Combating the history of discriminatory practices in the agricultural industry

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the American Rescue Plan Act, a massive tax relief package sparked by COVID-19 and passed by Congress earlier this year, set aside up to $ 4 billion to wipe out some federal loans given to farmers belonging to groups that still have been subjected to discriminatory lending practices.

The program targets Black, Native American, Hispanic and Asian American farmers for help with debt relief from the U.S. Department of Agriculture.

But a lawsuit filed Thursday by a group of white farmers in Wisconsin, Ohio, South Dakota and Minnesota is asking a federal court to declare the program discriminatory and unconstitutional.

There is a long history of discrimination against women and people of color in agriculture – the effects of which continue to impact the industry today. In Minnesota, about 99% of farmers are white, a consistency that does not reflect the diversity of the state’s population.

The most recent agricultural census identified 39 black farmers in Minnesota – out of nearly 69,000 farms. A total of 1,267 farmers of color operate in the state and most operate small farms.

“We have a huge disparity. We have a long way to go, ”said Patrice Bailey, an assistant commissioner who leads the Minnesota Department of Agriculture’s Emerging Farmers Initiative.

“There is a lot of work to be done to help people see themselves in Minnesota agriculture.”

Bailey conducted statewide listening sessions in 2019 and identified a number of constant barriers preventing people from farming, including a lack of access to land and credit; discrimination; high health care costs and lack of training opportunities.

But Bailey is optimistic about how the industry is going.

“I see this as a watershed moment, especially what’s happening nationally in the Biden administration, with respect to the Black Farmers Justice Act and the US bailout,” he said.

Senator Tina Smith, D-Minn., Is a co-sponsor of the Justice for Black Farmers Act, first introduced in Congress last year. The bill would take steps to a long history of USDA discrimination against black farmers.

USDA loans are essential for many industry players, as farmers often need credit to plant crops – and USDA is a key loan source. Over the years, black, Hispanic, Native American and female farm operators have sued the agency over allegations of discrimination in federal farm loans.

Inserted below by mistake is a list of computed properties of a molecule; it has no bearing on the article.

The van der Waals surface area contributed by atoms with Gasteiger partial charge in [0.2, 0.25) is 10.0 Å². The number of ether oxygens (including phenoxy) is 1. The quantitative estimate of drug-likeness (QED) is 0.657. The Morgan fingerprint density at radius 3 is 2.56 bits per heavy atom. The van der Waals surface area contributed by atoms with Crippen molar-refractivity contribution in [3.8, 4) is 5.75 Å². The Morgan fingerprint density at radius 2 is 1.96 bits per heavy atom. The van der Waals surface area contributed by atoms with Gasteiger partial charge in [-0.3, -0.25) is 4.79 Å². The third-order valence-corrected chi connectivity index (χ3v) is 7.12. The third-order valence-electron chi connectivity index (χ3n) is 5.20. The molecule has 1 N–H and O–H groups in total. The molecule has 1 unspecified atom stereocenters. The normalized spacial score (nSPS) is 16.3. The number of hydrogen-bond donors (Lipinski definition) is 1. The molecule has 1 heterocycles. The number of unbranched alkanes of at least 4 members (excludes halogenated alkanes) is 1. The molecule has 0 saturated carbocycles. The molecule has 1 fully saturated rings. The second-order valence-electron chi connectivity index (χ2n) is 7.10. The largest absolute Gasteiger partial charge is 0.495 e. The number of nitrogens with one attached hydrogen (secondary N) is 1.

The USDA has spent billions of dollars across the country to resolve these claims.

Meanwhile, discrimination has taken its toll on farmers of color in agriculture.

“Over the past 100 years, 90 percent of farmland owned by blacks has been lost,” Smith said. “We have a systemic problem here.”

New US bailout program – which the Midwest Farmer Group is pursuing – focuses its debt relief efforts on farmers in what the USDA calls “socially disadvantaged groups,” because of systemic racism and the discrimination they faced.

“It has the potential to even create a playing field that has been so stacked against black farmers and all farmers of color,” Smith said. “And I think it has the potential to be really powerful.”

Smith helped incorporate the debt relief provision into coronavirus relief legislation as a member of the Senate Agriculture, Nutrition and Forestry Committee. The USDA has estimated that more than 13,000 loans nationwide could be written off by the program.

Land and credit key at entry

Access to farmland and credit are often the biggest obstacles for new farmers trying to enter the industry. Discrimination can make these barriers overwhelming for people of color trying to get into farming.

This discrimination has a long history, Bailey said – and dates back to the days after the Civil War when a promise of “40 acres and a mule” to former slaves who wanted to become farmers was never fulfilled.

Smith said it’s true that young white farmers trying to get into the business sometimes struggle to access land and credit.

“But the point is, these farmers have all kinds of access to opportunities that our black and brown and indigenous farmers are systematically excluded from, so what we’re trying to do is fix this system that is holding these farmers back,” he said. she declared. .

Patrice Bailey believes that communities of color, long excluded from agriculture, need a reestablished link with their food.

Bailey, who grew up in New York City, spoke of traveling to northwest Minnesota to see vast fields of bright yellow canola.

“A child who lives in Brooklyn Park or [the] Frogtown or Rondo [neighborhoods in St. Paul], wouldn’t even be familiar with how it looks or smells, then go to the grocery store and see a product, [like canola oil,] to cook your food, ”he says.

“We have to talk about agricultural terms not only in rich areas and rural areas, but we have to talk about agriculture in the metropolitan area as well.”

Bailey sees a growing interest in urban agriculture, but he also wants to see more interest in finding opportunities for people of color to get involved in all phases of the industry. He hopes to see new agricultural training programs in urban areas, and more federal and state help to overcome barriers to entry.

And the timing is crucial: With the average Minnesota farmer nearing retirement, a new generation will take over one of the state’s largest industries.

“There is going to be a big transition. And we have to make sure we have people ready to take the lead and move forward. And as our communities become more and more diverse, including in rural Minnesota, we can’t afford to exclude just one group of people, ”Smith said.

“We need to make sure that the next generation of farmers represents the people who live in Minnesota and that everyone who lives in Minnesota has the opportunity to get into farming and take it to where they go next.

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